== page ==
Two more Republican senators announce opposition to healthcare bill, dooming current GOP plan – Los Angeles Times
With all Senate Democrats opposed, the “no” votes were enough to kill the current measure.
It had long been unclear whether Senate Majority Leader Mitch McConnell would be able to marshal the 50 votes needed from his 52-seat majority. But the abrupt failure of the GOP measure marked another embarrassing defeat in the years-long effort by Republicans to repeal the healthcare law, also known as Obamacare.
With the failure of the repeal-and-replace legislation, McConnell said late Monday that he will instead try to hold a vote in the coming days on a repeal-only bill, with a two-year delay to give Congress time to pass a replacement healthcare law.
Prospects for such a bill remain unclear since it could leave millions of Americans without coverage and wreak havoc on the insurance industry.
In a tweet Monday, President Trump voiced support for repeal-only. “Republicans should just REPEAL failing ObamaCare now & work on a new Healthcare Plan that will start from a clean slate. Dems will join in!,” he wrote.
Conservative senators complained the bill McConnell put forward last week, the Better Care Reconciliation Act, did not go far enough in gutting Obamacare and centrists were worried about its steep cuts to Medicaid, the health insurance program for the poor.
Before Monday’s defections, two other Republicans, Susan Collins of Maine and Rand Paul of Kentucky, had already have said they would vote against the legislation.
“We should not put our stamp of approval on bad policy,” Moran said in a statement Monday. “We must now start fresh.”
Lee wanted tougher rollbacks of Obamacare mandates and said that he opposed the bill because it would not lower costs for healthy Americans whose insurance premiums were pushed up by the need to subsidize costs for those who were ill.
“In addition to not repealing all of the Obamacare taxes, it doesn’t go far enough in lowering premiums for middle class families; nor does it create enough free space from the most costly Obamacare regulations,” Lee said in a statement.
The sudden announcement from Lee, a leading conservative, and Moran, who headed the Senate Republican campaign committee in the 2014 election, came as Trump was dining at the White House with several GOP supporters of the bill. That timing made their announcements a more stinging rebuke of the White House’s efforts on behalf of the measure.
Trump had just begun ramping up his efforts to lobby GOP senators. After being largely absent from the legislative process in recent weeks, the president called wayward Republican senators over the weekend, including Lee.
Though McConnell could have attempted to put together a new version of the legislation, senators made clear their concerns would not be easily addressed.
Beyond the four announced opponents, several other Republican senators had strong doubts about the bill. Earlier in the day, Sen. Ron Johnson of Wisconsin, one of the Senate’s most conservative members, had said he might oppose the bill.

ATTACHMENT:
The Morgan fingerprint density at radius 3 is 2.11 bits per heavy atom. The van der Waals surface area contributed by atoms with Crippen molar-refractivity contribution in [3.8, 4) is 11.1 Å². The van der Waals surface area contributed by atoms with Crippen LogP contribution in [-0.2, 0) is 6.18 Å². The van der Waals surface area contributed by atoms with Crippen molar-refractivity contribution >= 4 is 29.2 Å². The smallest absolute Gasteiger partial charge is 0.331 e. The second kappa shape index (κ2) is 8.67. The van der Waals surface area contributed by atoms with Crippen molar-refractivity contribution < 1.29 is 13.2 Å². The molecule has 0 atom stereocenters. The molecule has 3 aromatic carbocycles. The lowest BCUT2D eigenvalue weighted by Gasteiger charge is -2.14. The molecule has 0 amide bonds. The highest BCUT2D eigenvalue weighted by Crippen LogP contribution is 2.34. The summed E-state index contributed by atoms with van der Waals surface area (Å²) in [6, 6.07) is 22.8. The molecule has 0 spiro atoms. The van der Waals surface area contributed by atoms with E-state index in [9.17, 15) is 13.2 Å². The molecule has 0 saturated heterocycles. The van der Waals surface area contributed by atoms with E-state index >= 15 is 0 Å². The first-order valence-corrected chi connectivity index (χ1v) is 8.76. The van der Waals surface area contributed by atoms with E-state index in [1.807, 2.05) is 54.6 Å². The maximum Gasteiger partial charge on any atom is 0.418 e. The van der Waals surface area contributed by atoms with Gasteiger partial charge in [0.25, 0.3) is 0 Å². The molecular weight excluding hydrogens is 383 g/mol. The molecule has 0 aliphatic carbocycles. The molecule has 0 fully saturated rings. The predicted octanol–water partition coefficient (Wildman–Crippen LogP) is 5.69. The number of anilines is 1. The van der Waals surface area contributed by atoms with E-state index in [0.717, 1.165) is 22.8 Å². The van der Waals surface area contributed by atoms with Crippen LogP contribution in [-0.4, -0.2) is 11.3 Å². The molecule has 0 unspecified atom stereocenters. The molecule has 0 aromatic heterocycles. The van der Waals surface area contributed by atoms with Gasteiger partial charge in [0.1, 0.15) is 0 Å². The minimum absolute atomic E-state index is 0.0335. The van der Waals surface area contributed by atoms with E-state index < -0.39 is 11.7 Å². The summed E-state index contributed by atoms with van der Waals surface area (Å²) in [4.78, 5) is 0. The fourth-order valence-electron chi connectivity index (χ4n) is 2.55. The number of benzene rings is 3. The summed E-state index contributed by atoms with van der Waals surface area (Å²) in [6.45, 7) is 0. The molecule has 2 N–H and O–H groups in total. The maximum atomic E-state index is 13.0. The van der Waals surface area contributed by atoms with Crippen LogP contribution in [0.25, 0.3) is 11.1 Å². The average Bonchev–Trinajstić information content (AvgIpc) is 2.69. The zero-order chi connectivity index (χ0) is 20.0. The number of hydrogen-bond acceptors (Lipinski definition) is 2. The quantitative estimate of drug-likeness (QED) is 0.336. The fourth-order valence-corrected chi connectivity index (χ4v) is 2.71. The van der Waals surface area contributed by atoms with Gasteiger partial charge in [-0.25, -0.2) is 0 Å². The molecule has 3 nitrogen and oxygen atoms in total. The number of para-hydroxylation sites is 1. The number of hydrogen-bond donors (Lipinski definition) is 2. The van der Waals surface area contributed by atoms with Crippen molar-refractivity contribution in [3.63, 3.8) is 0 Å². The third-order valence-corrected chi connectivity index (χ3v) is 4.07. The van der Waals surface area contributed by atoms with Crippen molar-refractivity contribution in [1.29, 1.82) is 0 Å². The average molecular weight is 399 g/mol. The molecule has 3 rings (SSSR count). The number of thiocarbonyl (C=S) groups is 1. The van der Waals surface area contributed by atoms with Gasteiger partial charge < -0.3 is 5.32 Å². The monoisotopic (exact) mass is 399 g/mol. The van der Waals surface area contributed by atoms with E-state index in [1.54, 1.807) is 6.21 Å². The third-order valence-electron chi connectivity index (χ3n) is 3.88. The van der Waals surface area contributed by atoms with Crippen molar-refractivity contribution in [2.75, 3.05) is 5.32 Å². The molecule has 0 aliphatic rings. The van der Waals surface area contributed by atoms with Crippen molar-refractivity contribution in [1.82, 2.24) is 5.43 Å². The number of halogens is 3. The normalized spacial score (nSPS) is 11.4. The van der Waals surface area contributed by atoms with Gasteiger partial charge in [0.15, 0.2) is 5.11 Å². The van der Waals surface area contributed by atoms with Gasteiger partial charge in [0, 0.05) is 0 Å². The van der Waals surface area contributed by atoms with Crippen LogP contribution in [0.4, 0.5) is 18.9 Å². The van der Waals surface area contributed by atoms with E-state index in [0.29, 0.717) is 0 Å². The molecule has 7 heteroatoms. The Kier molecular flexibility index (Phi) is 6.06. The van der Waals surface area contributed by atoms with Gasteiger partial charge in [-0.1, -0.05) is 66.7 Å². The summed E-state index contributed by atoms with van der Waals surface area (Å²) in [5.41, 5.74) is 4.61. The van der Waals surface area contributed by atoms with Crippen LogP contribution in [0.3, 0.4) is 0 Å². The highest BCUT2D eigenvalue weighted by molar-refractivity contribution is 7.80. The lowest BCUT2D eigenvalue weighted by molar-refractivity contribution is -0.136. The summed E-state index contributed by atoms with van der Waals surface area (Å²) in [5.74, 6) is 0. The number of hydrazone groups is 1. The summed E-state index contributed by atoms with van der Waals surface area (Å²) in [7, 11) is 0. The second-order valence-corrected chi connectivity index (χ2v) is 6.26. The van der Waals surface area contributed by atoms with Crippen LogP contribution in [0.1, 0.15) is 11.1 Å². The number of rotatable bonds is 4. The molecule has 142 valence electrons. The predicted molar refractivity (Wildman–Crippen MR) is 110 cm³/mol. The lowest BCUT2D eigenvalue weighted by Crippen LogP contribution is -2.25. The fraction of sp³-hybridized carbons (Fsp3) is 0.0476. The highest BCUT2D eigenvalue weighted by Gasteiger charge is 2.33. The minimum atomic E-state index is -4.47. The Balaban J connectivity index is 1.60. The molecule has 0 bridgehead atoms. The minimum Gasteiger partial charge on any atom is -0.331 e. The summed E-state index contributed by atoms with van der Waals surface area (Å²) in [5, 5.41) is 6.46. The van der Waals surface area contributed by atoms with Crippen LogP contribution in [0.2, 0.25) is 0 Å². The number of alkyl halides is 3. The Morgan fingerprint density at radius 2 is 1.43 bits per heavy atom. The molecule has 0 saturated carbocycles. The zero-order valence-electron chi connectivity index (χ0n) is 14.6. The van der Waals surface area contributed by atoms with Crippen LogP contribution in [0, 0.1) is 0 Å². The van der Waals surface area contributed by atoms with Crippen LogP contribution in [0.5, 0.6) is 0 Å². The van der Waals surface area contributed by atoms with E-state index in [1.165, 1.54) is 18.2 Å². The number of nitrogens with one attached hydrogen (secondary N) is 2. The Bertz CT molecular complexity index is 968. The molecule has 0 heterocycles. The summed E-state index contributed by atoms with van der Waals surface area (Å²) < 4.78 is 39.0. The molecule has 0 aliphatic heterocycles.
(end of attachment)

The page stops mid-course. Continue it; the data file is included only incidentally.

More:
Johnson said he objected to statements McConnell had made in efforts to reassure centrist senators. According to Johnson, McConnell had told those senators that the steep Medicaid cuts wouldn’t take effect for years and might never happen.
On the other side of the debate, Collins and other centrists pointed to Congressional Budget Office estimates that that GOP plan would leave 22 million more Americans without health insurance by 2026. She, too, voiced serious doubts about whether the current version could be adequately revised.
The Republican bill also faced mounting opposition from the health insurance industry. Insurers until recently had resisted public criticism of the GOP healthcare campaign. On Friday, however, they issued a blistering critique of the latest version of the Senate legislation.
The industry’s two leading trade groups calling the bill “unworkable” and warned that it would make it more difficult for sicker Americans to get coverage, echoing warnings from the nonpartisan CBO, the American Academy of Actuaries and others.
As the bill’s fate appeared increasingly in doubt, Republican lawmakers have been under intense pressure not to be the senator whose vote was the final one to kill the bill. By making their announcement together, Moran and Lee may have hoped to avoid that label.
The move also exposed a new rupture among conservatives. An amendment from Sen. Ted Cruz (R-Texas) to allow insurers to offer low-priced, bare-bones plans was supposed to draw conservative support.
But it was not enough for Lee, a longtime Cruz friend and ally, or Paul, who was among the first senators to reject the Senate bill.
Democrats welcomed the latest setback as they push Republicans to end their efforts to repeal Obamacare and instead work together to fix it.
“This second failure of Trumpcare is proof positive that the core of this bill is unworkable,” said Sen. Charles E. Schumer (D-N.Y.), referring to the original Senate bill, which had to be revised to address lawmakers’ concerns. “Rather than repeating the same failed, partisan process yet again, Republicans should start from scratch and work with Democrats on a bill that lowers premiums, provides long term stability to the markets and improves our health care system.”